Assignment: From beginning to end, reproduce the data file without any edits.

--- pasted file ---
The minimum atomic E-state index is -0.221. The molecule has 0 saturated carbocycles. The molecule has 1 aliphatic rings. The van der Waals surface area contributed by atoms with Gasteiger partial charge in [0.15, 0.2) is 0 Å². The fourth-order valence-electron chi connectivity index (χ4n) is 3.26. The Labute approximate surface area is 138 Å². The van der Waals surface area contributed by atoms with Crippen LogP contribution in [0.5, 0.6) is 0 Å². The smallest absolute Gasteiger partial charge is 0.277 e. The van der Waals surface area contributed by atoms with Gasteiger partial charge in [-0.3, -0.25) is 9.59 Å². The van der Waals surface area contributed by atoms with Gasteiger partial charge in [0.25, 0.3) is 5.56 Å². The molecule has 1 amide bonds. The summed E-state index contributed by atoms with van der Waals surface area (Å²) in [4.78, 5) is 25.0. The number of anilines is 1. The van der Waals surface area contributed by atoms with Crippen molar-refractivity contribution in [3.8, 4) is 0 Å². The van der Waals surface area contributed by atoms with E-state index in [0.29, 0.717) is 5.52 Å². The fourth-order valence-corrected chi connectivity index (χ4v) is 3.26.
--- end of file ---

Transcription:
The minimum atomic E-state index is -0.221. The molecule has 0 saturated carbocycles. The molecule has 1 aliphatic rings. The van der Waals surface area contributed by atoms with Gasteiger partial charge in [0.15, 0.2) is 0 Å². The fourth-order valence-electron chi connectivity index (χ4n) is 3.26. The Labute approximate surface area is 138 Å². The van der Waals surface area contributed by atoms with Crippen LogP contribution in [0.5, 0.6) is 0 Å². The smallest absolute Gasteiger partial charge is 0.277 e. The van der Waals surface area contributed by atoms with Gasteiger partial charge in [-0.3, -0.25) is 9.59 Å². The van der Waals surface area contributed by atoms with Gasteiger partial charge in [0.25, 0.3) is 5.56 Å². The molecule has 1 amide bonds. The summed E-state index contributed by atoms with van der Waals surface area (Å²) in [4.78, 5) is 25.0. The number of anilines is 1. The van der Waals surface area contributed by atoms with Crippen molar-refractivity contribution in [3.8, 4) is 0 Å². The van der Waals surface area contributed by atoms with E-state index in [0.29, 0.717) is 5.52 Å². The fourth-order valence-corrected chi connectivity index (χ4v) is 3.26.